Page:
PARIS — The Internet bubble may have deflated, but it hasn’t gone away and still will impact the way media is delivered in the future.
This story first appeared in the May 30, 2003 issue of WWD. Subscribe Today.
At least that was the consensus among industry executives at the two-day 34th World Magazine Conference, attended by some 900 media executives from around the world. The continuing potential of the Internet was the subject of a panel discussion here Tuesday moderated by Axel Ganz, president of Prisma Press and president of the international magazine division at Gruner + Jahr, part of the Bertelsmann media conglomerate. Victor Ganzi, president and chief executive of The Hearst Corporation, Arnaud Lagardere, chief executive of France’s Lagardere media group, and Germany’s Bernd Kundrun, chief executive of Gruner + Jahr, participated in the debate.
“We are probably at the end of the beginning of the first phase [of the Internet],” said Ganzi. “Yet, at the same time, we shouldn’t think the Internet won’t be an important piece of what we do.”
The problems the Internet posed for publishers are well documented, including its failure to produce substantial ad revenue and subscription fees. Nonetheless, its possibilities as a distribution platform have yet to be fully explored.
Ganzi suggested that ’Net publications must provide content that its sister print publications or television shows don’t provide. “You need new content,” he said. “You can’t put up existing content.”
At Hearst, the Internet has become a tool for brand extension. Ganzi cited O: The Oprah Magazine as a successful template, because of its support by Oprah’s TV show and Web site. “This is integration,” he said, adding that Hearst has begun rolling out Cosmo TV, linked to its Cosmopolitan magazines and Web sites, in Spain and Latin America. He said Hearst also was considering launching Cosmo TV in the U.S.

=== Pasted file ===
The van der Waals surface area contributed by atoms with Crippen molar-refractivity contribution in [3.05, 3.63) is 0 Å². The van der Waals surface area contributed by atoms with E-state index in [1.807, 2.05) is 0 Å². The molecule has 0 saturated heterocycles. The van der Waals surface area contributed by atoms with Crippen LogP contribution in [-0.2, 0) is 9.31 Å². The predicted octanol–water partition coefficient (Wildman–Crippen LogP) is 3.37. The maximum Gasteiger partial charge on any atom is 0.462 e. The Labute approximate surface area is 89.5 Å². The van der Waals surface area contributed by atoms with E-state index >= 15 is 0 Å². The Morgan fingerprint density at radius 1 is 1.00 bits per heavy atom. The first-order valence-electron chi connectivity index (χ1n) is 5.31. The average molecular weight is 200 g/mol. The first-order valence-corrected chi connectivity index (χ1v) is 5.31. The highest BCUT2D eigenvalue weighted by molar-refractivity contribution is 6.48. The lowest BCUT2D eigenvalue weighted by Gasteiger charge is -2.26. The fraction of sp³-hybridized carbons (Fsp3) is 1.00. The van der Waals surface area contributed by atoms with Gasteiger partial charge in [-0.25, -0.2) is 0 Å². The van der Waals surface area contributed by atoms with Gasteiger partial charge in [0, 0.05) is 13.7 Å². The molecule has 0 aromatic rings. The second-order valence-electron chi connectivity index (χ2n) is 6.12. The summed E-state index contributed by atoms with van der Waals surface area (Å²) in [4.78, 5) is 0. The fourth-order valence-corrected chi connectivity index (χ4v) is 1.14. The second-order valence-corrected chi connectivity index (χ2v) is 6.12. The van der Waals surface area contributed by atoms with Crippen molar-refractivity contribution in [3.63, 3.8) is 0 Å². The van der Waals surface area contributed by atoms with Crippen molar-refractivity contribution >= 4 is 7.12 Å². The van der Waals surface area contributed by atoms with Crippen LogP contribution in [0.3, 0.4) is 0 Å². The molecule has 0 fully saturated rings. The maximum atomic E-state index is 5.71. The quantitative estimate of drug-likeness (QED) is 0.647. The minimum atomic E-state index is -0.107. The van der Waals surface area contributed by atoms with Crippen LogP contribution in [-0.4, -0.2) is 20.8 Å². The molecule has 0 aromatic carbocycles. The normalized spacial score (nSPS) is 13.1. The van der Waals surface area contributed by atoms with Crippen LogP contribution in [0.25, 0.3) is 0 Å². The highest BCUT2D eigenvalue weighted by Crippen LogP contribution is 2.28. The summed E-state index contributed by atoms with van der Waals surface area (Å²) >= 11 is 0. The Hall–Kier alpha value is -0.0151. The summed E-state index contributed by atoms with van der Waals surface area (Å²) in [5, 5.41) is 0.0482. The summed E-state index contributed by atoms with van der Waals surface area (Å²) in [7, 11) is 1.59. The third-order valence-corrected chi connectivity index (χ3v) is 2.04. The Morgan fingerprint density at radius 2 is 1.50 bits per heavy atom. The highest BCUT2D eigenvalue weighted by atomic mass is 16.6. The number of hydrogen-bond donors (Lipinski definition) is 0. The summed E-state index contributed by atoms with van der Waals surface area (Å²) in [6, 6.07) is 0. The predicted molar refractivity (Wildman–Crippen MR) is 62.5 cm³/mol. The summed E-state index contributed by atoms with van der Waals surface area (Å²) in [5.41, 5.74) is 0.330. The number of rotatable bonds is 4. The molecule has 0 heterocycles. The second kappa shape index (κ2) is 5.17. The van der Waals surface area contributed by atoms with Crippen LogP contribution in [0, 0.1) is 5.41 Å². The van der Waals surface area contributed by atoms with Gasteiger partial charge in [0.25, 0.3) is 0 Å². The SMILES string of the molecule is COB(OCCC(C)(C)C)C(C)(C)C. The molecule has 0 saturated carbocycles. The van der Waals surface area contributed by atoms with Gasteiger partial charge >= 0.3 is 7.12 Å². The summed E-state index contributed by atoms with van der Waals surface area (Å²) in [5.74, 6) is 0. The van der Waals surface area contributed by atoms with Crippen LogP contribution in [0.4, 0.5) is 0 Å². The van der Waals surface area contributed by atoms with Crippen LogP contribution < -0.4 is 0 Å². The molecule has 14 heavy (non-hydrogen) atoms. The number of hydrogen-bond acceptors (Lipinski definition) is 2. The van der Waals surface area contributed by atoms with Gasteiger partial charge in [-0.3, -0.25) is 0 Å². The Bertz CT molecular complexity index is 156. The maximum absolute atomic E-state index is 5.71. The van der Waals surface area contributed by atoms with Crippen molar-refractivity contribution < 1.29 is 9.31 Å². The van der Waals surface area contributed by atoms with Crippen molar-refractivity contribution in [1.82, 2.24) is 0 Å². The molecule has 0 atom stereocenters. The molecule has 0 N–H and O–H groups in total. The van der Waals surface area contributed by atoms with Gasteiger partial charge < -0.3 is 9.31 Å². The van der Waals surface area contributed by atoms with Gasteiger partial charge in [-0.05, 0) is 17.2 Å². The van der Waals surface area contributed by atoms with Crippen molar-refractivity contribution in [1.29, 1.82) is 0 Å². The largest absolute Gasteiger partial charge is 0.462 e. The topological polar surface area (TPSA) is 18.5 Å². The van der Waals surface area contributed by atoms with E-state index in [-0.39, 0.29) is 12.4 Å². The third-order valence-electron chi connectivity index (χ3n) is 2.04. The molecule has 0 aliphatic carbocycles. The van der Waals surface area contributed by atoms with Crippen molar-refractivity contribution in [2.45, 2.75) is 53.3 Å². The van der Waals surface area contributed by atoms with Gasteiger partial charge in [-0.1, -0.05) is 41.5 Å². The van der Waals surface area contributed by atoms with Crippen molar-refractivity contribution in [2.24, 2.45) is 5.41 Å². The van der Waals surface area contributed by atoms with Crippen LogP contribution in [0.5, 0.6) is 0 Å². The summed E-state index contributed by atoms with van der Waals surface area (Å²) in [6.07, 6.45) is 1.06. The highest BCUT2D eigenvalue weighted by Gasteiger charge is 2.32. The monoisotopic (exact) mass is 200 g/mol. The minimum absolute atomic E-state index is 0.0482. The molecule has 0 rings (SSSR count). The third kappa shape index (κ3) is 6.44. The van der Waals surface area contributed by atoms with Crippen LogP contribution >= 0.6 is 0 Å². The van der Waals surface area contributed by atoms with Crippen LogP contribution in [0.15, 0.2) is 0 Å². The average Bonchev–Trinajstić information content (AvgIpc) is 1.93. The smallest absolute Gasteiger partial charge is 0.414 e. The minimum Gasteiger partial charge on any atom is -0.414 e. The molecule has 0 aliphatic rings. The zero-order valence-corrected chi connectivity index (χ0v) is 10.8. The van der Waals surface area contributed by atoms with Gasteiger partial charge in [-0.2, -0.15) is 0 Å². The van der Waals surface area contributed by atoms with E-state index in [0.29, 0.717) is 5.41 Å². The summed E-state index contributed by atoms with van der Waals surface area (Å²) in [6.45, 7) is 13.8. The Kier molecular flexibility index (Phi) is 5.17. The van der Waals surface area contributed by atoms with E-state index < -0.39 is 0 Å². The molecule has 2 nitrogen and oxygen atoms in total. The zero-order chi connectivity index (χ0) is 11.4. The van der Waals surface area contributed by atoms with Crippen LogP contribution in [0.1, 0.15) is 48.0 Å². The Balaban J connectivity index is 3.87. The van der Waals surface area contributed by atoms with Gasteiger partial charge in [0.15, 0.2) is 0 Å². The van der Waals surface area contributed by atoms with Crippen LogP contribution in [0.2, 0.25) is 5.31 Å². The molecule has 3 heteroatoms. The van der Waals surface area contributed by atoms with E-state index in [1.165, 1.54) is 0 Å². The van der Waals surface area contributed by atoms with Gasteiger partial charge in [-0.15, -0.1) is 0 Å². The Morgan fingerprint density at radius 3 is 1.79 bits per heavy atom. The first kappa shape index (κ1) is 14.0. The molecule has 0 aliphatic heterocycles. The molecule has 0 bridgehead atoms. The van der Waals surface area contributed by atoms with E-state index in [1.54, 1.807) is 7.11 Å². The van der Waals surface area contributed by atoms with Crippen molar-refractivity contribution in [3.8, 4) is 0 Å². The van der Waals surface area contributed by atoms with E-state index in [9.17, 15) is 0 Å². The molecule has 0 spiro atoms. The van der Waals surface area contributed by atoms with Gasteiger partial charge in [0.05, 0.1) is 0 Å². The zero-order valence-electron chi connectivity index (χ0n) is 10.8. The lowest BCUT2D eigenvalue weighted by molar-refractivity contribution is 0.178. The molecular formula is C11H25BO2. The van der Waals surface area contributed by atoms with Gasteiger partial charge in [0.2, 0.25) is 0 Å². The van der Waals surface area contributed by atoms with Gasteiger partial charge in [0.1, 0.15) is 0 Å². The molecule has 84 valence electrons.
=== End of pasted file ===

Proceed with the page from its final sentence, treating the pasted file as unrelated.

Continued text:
Kundrun admitted that Bertelsmann initially believed the convergence of medias would signal the death knell of print. Bertelsmann was one publisher that rushed headlong into the new technology with an aggressive expansion strategy formulated by former chairman and ceo Thomas Middelhoff, who was replaced last year in a management shakeup, partly brought on by losses in its Internet division.
“But most people still prefer to read newspapers and magazines in the print form,” Kundrun said. “Internet has supplemented, not supplanted, traditional medias.”
Nonetheless, Kundrun said there are exceptions, most notably music, which consumers have rampantly downloaded — mostly in pirate form. “I think music and video will be important products on the Internet,” he said.
Arnaud Lagardere called the Internet a “bridge between content and strong brands.” Yet he said the ’Net would not determine which companies “win in the next five to 10 years. The companies that will dominate will have their own content and great brands. Publishers with the ability to address communities and segmented audiences [will have the upper hand].”
Although Lagardere underscored that Internet applications have hardly run their course, and that broadband technology will most likely shake up the sector in the near future, he believes print will never die.
“I think we’re talking too much about the Internet,” said Lagardere. “I think we need to concentrate on what we do best, which is magazines.”
“Convergence as one imagined didn’t pan out,” summed up Ganz. “New technology didn’t create products. To make products, one needs consumer demand. Convergence has created more desire to create synergies and new content. TV and Internet are opportunities [to grow brands], but it’s only the right content and quality that will attract new consumers.”